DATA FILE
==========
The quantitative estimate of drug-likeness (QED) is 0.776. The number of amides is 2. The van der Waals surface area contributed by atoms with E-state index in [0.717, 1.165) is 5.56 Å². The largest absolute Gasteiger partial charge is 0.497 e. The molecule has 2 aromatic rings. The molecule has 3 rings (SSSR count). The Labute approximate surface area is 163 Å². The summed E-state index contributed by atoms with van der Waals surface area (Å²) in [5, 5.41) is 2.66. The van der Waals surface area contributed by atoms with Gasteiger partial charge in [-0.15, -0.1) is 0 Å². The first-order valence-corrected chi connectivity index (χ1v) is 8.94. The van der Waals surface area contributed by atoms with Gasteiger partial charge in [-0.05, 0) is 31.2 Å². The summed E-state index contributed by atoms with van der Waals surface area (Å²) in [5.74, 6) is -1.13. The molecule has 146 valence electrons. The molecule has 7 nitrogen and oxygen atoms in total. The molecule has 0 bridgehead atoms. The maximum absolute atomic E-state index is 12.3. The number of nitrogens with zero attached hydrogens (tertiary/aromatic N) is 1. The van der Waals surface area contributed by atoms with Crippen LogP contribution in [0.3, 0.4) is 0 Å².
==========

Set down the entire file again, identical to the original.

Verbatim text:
The quantitative estimate of drug-likeness (QED) is 0.776. The number of amides is 2. The van der Waals surface area contributed by atoms with E-state index in [0.717, 1.165) is 5.56 Å². The largest absolute Gasteiger partial charge is 0.497 e. The molecule has 2 aromatic rings. The molecule has 3 rings (SSSR count). The Labute approximate surface area is 163 Å². The summed E-state index contributed by atoms with van der Waals surface area (Å²) in [5, 5.41) is 2.66. The van der Waals surface area contributed by atoms with Gasteiger partial charge in [-0.15, -0.1) is 0 Å². The first-order valence-corrected chi connectivity index (χ1v) is 8.94. The van der Waals surface area contributed by atoms with Gasteiger partial charge in [-0.05, 0) is 31.2 Å². The summed E-state index contributed by atoms with van der Waals surface area (Å²) in [5.74, 6) is -1.13. The molecule has 146 valence electrons. The molecule has 7 nitrogen and oxygen atoms in total. The molecule has 0 bridgehead atoms. The maximum absolute atomic E-state index is 12.3. The number of nitrogens with zero attached hydrogens (tertiary/aromatic N) is 1. The van der Waals surface area contributed by atoms with Crippen LogP contribution in [0.3, 0.4) is 0 Å².